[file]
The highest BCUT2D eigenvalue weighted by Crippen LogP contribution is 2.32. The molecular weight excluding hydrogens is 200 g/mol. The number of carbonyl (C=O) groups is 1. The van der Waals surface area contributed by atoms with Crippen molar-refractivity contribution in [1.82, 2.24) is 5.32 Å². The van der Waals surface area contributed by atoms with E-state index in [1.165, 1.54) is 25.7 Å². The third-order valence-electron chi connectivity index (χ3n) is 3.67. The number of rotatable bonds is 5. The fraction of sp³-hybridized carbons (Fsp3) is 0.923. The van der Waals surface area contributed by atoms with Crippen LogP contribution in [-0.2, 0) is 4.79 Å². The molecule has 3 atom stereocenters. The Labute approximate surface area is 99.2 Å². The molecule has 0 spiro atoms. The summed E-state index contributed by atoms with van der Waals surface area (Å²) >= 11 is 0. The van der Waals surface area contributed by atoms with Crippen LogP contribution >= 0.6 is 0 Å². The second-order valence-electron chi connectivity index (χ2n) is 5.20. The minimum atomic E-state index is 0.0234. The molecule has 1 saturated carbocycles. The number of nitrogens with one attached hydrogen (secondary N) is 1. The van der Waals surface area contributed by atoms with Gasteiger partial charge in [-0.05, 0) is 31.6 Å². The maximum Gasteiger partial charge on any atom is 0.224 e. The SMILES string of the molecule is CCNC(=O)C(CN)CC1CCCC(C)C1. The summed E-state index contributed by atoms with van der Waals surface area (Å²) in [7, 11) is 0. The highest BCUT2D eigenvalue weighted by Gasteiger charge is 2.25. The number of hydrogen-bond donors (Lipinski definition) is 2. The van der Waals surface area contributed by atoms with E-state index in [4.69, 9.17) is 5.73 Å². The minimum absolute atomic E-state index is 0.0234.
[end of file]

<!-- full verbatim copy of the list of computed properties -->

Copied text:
The highest BCUT2D eigenvalue weighted by Crippen LogP contribution is 2.32. The molecular weight excluding hydrogens is 200 g/mol. The number of carbonyl (C=O) groups is 1. The van der Waals surface area contributed by atoms with Crippen molar-refractivity contribution in [1.82, 2.24) is 5.32 Å². The van der Waals surface area contributed by atoms with E-state index in [1.165, 1.54) is 25.7 Å². The third-order valence-electron chi connectivity index (χ3n) is 3.67. The number of rotatable bonds is 5. The fraction of sp³-hybridized carbons (Fsp3) is 0.923. The van der Waals surface area contributed by atoms with Crippen LogP contribution in [-0.2, 0) is 4.79 Å². The molecule has 3 atom stereocenters. The Labute approximate surface area is 99.2 Å². The molecule has 0 spiro atoms. The summed E-state index contributed by atoms with van der Waals surface area (Å²) >= 11 is 0. The van der Waals surface area contributed by atoms with Crippen LogP contribution >= 0.6 is 0 Å². The second-order valence-electron chi connectivity index (χ2n) is 5.20. The minimum atomic E-state index is 0.0234. The molecule has 1 saturated carbocycles. The number of nitrogens with one attached hydrogen (secondary N) is 1. The van der Waals surface area contributed by atoms with Gasteiger partial charge in [-0.05, 0) is 31.6 Å². The maximum Gasteiger partial charge on any atom is 0.224 e. The SMILES string of the molecule is CCNC(=O)C(CN)CC1CCCC(C)C1. The summed E-state index contributed by atoms with van der Waals surface area (Å²) in [7, 11) is 0. The highest BCUT2D eigenvalue weighted by Gasteiger charge is 2.25. The number of hydrogen-bond donors (Lipinski definition) is 2. The van der Waals surface area contributed by atoms with E-state index in [4.69, 9.17) is 5.73 Å². The minimum absolute atomic E-state index is 0.0234.